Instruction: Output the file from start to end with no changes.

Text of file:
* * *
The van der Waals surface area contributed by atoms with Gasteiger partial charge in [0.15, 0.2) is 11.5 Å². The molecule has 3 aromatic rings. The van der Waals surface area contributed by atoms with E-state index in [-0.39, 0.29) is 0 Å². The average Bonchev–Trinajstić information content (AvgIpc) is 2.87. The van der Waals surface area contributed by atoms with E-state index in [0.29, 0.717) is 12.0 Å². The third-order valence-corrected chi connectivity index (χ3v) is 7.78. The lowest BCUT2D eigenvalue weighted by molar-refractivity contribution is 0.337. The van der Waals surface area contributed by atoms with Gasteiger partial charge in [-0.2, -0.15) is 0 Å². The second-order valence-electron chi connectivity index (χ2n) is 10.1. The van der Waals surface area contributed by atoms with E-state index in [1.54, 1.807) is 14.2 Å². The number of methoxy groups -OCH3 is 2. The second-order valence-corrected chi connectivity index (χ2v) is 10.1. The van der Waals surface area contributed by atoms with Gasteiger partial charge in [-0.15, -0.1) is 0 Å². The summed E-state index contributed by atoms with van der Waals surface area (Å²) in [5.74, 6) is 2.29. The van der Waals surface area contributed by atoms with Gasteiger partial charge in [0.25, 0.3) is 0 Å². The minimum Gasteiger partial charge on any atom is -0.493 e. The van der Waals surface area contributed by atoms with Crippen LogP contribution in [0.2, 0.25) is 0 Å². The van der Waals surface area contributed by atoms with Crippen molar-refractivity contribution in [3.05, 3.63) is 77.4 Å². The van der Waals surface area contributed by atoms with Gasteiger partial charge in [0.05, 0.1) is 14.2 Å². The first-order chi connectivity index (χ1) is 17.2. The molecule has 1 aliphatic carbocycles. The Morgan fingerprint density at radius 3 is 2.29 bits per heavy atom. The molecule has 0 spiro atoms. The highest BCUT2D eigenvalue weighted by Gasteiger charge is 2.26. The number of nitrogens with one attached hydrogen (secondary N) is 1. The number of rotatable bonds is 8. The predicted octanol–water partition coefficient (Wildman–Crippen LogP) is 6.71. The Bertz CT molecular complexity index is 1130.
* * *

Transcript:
The van der Waals surface area contributed by atoms with Gasteiger partial charge in [0.15, 0.2) is 11.5 Å². The molecule has 3 aromatic rings. The van der Waals surface area contributed by atoms with E-state index in [-0.39, 0.29) is 0 Å². The average Bonchev–Trinajstić information content (AvgIpc) is 2.87. The van der Waals surface area contributed by atoms with E-state index in [0.29, 0.717) is 12.0 Å². The third-order valence-corrected chi connectivity index (χ3v) is 7.78. The lowest BCUT2D eigenvalue weighted by molar-refractivity contribution is 0.337. The van der Waals surface area contributed by atoms with Gasteiger partial charge in [-0.2, -0.15) is 0 Å². The second-order valence-electron chi connectivity index (χ2n) is 10.1. The van der Waals surface area contributed by atoms with E-state index in [1.54, 1.807) is 14.2 Å². The number of methoxy groups -OCH3 is 2. The second-order valence-corrected chi connectivity index (χ2v) is 10.1. The van der Waals surface area contributed by atoms with Gasteiger partial charge in [-0.15, -0.1) is 0 Å². The summed E-state index contributed by atoms with van der Waals surface area (Å²) in [5.74, 6) is 2.29. The van der Waals surface area contributed by atoms with Gasteiger partial charge in [0.25, 0.3) is 0 Å². The minimum Gasteiger partial charge on any atom is -0.493 e. The van der Waals surface area contributed by atoms with Crippen LogP contribution in [0.2, 0.25) is 0 Å². The van der Waals surface area contributed by atoms with Crippen molar-refractivity contribution in [3.05, 3.63) is 77.4 Å². The van der Waals surface area contributed by atoms with Gasteiger partial charge in [0.05, 0.1) is 14.2 Å². The first-order chi connectivity index (χ1) is 17.2. The molecule has 1 aliphatic carbocycles. The Morgan fingerprint density at radius 3 is 2.29 bits per heavy atom. The molecule has 0 spiro atoms. The highest BCUT2D eigenvalue weighted by Gasteiger charge is 2.26. The number of nitrogens with one attached hydrogen (secondary N) is 1. The number of rotatable bonds is 8. The predicted octanol–water partition coefficient (Wildman–Crippen LogP) is 6.71. The Bertz CT molecular complexity index is 1130.